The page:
National Army Museum

History Matters

Troubled waters: The last of England, by Ford Madox Brown, 1860. Ⓒ Fitzwilliam Museum, Cambridge/Bridgeman Images

By Gill Hoffs

Seeking a new life when poverty forced them from their homes, Victorian emigrants were at the mercy of others.

Raw memories: detail from the Holodomor memorial, Kyiv. Ⓒ Tibor Bognar / Alamy

By Suzannah Lipscomb

The maxim ‘show don’t tell’ is often forgotten when film-makers confront historical horrors, argues Suzannah Lipscomb, as two recent cinema releases demonstrate.

By Frank Furedi

The ideas set out by Martin Luther sparked a reformation in the idea of authority itself. 

By Paul Lay

Ⓒ Alamy

By Rhys Griffiths

Shopping at the Temple of the Muses in a print by Rudolph Ackermann from 1809.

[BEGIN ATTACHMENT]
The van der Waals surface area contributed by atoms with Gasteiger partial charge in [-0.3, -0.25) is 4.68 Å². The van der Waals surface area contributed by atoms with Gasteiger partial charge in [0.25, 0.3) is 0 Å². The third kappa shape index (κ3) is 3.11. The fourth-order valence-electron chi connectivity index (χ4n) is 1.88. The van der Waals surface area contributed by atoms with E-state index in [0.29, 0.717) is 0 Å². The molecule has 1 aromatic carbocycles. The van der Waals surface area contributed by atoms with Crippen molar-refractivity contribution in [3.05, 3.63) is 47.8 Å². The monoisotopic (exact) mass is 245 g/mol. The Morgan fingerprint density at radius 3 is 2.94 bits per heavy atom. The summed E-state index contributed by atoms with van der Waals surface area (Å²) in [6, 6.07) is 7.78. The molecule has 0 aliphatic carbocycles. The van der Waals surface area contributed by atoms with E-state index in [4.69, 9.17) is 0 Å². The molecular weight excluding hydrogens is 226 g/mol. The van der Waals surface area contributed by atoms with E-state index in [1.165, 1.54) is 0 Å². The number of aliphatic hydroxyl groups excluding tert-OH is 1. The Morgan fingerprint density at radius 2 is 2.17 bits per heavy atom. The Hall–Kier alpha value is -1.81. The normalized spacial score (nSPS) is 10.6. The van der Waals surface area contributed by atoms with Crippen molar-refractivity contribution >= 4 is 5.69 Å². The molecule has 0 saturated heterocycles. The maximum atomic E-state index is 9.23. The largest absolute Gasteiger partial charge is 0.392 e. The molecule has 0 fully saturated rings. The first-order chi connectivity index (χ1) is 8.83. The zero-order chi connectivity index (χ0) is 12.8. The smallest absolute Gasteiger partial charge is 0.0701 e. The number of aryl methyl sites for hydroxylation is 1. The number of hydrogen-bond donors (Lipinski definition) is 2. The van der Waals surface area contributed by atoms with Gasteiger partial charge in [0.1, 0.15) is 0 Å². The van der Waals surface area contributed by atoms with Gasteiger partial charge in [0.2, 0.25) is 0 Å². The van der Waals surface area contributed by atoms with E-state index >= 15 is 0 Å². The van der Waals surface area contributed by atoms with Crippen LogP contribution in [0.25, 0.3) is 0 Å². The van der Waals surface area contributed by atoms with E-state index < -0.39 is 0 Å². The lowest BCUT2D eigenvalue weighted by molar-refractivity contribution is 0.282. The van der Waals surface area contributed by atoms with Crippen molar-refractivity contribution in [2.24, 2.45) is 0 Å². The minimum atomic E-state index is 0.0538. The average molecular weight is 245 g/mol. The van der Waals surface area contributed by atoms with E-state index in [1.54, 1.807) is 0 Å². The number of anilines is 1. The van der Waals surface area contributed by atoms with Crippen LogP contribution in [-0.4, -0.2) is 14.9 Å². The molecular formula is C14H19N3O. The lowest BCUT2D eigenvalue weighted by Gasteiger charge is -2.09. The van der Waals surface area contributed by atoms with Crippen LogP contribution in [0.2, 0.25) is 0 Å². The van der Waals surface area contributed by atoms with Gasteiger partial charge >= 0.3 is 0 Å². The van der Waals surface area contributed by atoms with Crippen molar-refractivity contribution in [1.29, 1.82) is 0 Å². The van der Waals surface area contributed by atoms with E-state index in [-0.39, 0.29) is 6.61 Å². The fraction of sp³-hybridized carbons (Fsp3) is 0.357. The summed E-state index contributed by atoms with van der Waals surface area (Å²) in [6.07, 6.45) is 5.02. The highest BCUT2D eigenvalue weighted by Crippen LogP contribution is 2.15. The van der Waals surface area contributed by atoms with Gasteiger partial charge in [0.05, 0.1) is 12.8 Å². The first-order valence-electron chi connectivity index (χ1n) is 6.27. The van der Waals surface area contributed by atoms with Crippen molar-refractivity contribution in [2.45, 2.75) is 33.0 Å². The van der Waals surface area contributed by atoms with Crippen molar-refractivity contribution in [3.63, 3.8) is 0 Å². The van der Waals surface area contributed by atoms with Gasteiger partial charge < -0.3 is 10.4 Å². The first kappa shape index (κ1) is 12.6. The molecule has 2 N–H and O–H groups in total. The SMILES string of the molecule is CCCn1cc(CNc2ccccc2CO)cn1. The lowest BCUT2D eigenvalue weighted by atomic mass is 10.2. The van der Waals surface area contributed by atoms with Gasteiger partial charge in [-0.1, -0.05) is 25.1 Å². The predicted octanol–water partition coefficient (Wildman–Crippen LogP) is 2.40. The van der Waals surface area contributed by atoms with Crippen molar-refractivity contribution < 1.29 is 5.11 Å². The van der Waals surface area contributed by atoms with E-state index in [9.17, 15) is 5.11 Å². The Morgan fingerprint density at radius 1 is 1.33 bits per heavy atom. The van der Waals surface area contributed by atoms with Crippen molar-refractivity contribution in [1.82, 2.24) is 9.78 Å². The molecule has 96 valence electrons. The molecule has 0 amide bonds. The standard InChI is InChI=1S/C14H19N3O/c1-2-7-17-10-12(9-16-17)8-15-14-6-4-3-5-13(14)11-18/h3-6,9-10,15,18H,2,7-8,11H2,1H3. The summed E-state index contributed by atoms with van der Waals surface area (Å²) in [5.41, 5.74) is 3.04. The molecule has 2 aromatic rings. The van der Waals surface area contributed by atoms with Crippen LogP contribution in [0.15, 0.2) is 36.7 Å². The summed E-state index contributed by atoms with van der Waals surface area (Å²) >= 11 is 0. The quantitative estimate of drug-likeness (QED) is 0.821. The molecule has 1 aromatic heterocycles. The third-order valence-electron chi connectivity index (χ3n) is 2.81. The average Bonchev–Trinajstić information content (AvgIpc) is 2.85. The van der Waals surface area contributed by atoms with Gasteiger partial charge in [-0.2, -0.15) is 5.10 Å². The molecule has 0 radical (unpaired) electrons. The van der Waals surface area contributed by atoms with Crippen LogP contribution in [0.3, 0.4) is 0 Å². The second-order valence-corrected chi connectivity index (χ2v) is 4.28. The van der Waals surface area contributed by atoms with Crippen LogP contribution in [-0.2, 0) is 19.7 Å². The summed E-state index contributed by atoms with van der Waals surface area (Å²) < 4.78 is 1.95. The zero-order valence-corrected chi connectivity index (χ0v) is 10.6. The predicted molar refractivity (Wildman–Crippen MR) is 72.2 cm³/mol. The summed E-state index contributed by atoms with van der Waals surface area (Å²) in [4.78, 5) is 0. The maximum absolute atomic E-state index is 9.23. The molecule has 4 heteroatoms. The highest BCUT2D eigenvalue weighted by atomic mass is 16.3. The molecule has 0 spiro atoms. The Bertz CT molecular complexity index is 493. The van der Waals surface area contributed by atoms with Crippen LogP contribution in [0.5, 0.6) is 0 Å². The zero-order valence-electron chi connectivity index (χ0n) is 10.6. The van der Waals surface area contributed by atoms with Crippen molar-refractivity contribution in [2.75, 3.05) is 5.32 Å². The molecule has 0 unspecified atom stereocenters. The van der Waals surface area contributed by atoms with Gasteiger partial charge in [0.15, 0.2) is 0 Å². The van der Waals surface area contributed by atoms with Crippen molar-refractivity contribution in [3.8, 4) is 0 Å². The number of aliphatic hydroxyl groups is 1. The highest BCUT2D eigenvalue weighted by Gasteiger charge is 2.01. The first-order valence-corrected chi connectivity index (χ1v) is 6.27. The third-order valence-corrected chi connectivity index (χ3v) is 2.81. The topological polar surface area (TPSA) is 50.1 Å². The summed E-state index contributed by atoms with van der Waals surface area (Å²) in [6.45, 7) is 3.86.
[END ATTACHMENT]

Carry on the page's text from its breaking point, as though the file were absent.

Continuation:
By Robert Greer

How did bookselling develop from the preserve of the elite to the Amazon marketplace? It is due, in large part, to the actions of one man. 

By Rebecca Simon

American history has always been decided by its people, as England learned when it attempted to impose harsh trade restrictions on its new colony in the 17th century. 

By Rachel Wilson

The 18th century saw many royal deaths, all of which had to be mourned. The effect was felt in every part of life.

A 1653 account of his West Indian voyage. Courtesy University of California Libraries

By Sara Bradley

Drake’s exploits in the New World made him perfect material for the English gutter press and a figurehead for rising Hispanophobia.

By Steven King

British systems of welfare and adult social care are not so different from aspects of the traditional Poor Laws.